Thing of the Week - Learn Python the Hard Way

For a long time I’ve wanted to learn a serious programming language. I’ve been down with HTML and CSS for well over half my life now, but have always wanted a little more. With my web development days mostly over, digging into PHP or JavaScript didn’t seem very useful. Learning C (or C#, Obj-C or C++) is a little low level for the things that I’m looking to do. Perl has always had some appeal, primarily because it’s easy enough to read (mostly in issues of 2600) but I couldn’t find a great resource to get me from zero to fully functional scripts in enough time. I’ve used and loathed Java apps and read enough Joel on Software to be pretty bias against that nonsense too.

When I saw Adam Laurie give his talk about the RFID passports at LayerOne a few years ago, he raved about how nice it was to work in Python and that’s stuck with me. From time to time, I’d take a look at some samples of textbooks online, but never found anything that seemed to click.

I saw a recommendation for Learn Python the Hard Way by Zed Shaw and decided to check it out. I’m currently about halfway through the exercises and am extremely happy with the results. One of my favorite parts of this book encapsulates why I think that anyone who is ready to start making computers work for you instead of the other way around should learn Python or any other scripting language.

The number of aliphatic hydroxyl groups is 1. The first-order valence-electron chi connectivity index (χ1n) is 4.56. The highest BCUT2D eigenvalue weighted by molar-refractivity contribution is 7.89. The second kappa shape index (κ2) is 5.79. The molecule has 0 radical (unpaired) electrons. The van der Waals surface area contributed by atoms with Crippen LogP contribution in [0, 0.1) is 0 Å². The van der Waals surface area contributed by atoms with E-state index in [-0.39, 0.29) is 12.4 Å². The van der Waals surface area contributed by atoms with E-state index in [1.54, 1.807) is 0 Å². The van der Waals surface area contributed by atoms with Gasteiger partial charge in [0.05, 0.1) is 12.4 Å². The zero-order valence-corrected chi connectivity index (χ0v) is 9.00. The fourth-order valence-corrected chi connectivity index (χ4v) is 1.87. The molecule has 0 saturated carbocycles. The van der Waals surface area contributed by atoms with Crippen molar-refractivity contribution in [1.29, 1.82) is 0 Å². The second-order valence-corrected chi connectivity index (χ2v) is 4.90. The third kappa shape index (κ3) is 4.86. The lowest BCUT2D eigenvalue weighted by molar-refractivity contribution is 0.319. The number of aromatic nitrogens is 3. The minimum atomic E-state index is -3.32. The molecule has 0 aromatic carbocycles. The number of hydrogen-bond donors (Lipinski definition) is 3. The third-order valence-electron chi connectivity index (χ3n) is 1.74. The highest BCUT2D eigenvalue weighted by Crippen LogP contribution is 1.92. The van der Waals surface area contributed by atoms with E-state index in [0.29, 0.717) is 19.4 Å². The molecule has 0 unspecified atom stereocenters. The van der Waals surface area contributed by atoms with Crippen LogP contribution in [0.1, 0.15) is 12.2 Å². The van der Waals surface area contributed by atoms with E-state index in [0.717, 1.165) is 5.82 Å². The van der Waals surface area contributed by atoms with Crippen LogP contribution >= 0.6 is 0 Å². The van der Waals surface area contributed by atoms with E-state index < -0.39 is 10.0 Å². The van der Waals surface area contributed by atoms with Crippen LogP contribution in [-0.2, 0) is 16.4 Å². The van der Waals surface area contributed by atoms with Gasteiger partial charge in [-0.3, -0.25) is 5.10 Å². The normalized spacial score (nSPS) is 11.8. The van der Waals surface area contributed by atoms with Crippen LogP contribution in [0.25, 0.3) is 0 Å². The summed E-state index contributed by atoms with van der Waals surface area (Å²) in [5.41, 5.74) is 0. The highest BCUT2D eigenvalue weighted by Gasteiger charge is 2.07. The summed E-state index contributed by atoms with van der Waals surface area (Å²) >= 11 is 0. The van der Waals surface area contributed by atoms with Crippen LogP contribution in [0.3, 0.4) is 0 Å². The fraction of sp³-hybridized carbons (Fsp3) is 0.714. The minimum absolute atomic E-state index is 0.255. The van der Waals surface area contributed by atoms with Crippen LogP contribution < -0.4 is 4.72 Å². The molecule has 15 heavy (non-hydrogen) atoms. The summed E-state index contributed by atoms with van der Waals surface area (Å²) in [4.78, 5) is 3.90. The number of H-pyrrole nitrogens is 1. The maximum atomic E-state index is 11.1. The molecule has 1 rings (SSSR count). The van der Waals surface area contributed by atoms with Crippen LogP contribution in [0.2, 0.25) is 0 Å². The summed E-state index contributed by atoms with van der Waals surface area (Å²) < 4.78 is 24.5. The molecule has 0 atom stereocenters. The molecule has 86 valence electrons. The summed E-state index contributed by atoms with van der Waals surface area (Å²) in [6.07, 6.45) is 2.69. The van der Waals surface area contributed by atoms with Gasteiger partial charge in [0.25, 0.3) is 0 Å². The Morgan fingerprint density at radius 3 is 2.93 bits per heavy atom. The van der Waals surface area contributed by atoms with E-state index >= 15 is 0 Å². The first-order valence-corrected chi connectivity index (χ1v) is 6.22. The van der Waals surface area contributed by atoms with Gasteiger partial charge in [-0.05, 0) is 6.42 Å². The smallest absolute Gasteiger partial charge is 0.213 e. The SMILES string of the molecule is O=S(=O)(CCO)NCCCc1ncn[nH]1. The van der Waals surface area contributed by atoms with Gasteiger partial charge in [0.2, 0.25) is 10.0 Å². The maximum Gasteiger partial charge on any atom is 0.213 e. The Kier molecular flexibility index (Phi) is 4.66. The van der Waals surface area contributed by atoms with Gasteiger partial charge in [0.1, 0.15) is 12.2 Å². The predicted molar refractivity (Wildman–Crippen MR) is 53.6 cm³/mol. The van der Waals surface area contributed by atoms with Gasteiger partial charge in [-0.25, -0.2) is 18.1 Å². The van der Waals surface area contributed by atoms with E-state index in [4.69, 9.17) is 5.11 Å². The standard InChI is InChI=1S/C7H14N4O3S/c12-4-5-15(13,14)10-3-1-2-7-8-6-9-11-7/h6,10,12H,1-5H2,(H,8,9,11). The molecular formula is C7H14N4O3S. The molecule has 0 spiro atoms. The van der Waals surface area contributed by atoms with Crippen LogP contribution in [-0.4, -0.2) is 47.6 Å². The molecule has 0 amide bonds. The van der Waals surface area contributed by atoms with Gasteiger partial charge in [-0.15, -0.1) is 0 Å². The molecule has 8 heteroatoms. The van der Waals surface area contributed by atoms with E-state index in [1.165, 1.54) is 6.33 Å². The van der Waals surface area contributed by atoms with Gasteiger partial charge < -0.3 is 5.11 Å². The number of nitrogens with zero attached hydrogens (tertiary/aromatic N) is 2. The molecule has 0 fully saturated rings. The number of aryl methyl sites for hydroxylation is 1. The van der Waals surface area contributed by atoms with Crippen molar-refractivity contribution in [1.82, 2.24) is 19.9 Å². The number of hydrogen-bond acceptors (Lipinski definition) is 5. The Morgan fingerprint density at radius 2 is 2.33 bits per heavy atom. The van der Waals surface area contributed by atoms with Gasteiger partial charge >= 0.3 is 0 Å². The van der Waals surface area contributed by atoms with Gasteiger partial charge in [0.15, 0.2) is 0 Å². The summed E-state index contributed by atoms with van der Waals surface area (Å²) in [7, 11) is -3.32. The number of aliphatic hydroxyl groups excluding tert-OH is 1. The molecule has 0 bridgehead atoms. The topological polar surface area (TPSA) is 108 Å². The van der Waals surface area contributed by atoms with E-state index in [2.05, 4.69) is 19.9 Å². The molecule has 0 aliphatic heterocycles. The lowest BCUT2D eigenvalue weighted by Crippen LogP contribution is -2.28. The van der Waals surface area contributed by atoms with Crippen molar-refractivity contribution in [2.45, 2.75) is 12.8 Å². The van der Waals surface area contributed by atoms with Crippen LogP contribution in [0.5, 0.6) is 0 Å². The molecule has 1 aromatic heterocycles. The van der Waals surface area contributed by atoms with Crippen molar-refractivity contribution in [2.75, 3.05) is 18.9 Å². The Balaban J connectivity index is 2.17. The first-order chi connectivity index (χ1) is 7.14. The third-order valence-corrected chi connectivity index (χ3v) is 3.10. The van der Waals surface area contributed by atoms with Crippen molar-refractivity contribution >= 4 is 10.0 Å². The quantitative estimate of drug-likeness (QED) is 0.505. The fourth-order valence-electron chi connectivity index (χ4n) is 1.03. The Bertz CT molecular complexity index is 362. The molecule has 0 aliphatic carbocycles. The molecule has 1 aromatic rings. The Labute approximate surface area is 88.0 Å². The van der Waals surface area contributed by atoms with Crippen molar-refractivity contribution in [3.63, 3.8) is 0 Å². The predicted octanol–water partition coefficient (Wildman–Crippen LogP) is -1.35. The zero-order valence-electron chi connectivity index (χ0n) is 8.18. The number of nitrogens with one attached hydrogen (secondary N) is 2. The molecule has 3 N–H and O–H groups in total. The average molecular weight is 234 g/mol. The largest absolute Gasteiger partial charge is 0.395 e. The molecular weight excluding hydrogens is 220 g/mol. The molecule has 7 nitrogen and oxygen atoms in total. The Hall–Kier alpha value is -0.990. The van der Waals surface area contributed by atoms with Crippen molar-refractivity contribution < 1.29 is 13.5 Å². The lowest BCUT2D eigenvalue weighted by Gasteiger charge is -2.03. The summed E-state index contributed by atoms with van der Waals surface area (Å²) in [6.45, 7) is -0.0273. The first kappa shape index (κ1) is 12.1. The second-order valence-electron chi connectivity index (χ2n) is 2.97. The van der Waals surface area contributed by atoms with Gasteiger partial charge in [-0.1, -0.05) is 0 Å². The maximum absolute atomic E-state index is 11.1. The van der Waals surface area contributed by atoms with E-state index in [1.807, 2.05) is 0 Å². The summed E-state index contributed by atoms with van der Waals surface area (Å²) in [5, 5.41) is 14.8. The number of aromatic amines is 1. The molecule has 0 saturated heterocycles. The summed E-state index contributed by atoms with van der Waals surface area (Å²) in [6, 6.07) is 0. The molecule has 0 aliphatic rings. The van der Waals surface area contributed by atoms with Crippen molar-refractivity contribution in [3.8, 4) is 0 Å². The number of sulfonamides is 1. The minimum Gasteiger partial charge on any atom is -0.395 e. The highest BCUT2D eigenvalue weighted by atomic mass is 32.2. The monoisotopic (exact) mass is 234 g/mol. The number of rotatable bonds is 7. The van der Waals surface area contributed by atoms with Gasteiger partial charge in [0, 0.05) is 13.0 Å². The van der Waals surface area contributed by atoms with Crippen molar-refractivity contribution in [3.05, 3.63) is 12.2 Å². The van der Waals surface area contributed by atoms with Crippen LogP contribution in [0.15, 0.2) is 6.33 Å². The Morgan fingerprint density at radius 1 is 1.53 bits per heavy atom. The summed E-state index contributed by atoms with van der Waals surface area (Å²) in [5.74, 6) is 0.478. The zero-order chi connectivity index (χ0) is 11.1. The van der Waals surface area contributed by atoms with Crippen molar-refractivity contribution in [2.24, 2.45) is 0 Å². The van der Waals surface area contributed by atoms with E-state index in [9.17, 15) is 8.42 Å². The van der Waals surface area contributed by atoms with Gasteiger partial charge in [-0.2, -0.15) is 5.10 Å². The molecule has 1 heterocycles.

Programming as a profession is only moderately interesting. It can be a good job, but if you want to make about the same money and be happier, you could actually just go run a fast food joint. You are much better off using code as your secret weapon in another profession.

People who can code in the world of technology companies are a dime a dozen and get no respect. People who can code in biology, medicine, government, sociology, physics, history, and mathematics are respected and can do amazing things to advance those disciplines. - Zed Shaw at page 155 of Learn Python the Hard Way

He left one discipline out there: Law. If you do a lot of repetitive calculations, such as document review estimates, spousal support calculations or estimates for lost income then Python gives you the opportunity to create a tool that is superior to doing calculations by hand or in Excel.

It’s not just Python that you end up learning though. You end up learning about how your computer works, why special characters like the \ character can cause problems in other software and most importantly how to use your keyboard.

When you’re working through the exercises, you’ll get really sick of using the mouse to move around and select text. Where you always might have known that you can theoretically use a computer without a pointer device you can see why that’s a good thing through banging out lines of code. Heck, I even have started to appreciate (although I haven’t made this nerd jump quite yet) VI and VIM key bindings.

The book is tremendous for anyone at any level of knowledge of technology and gets my highest recommendation.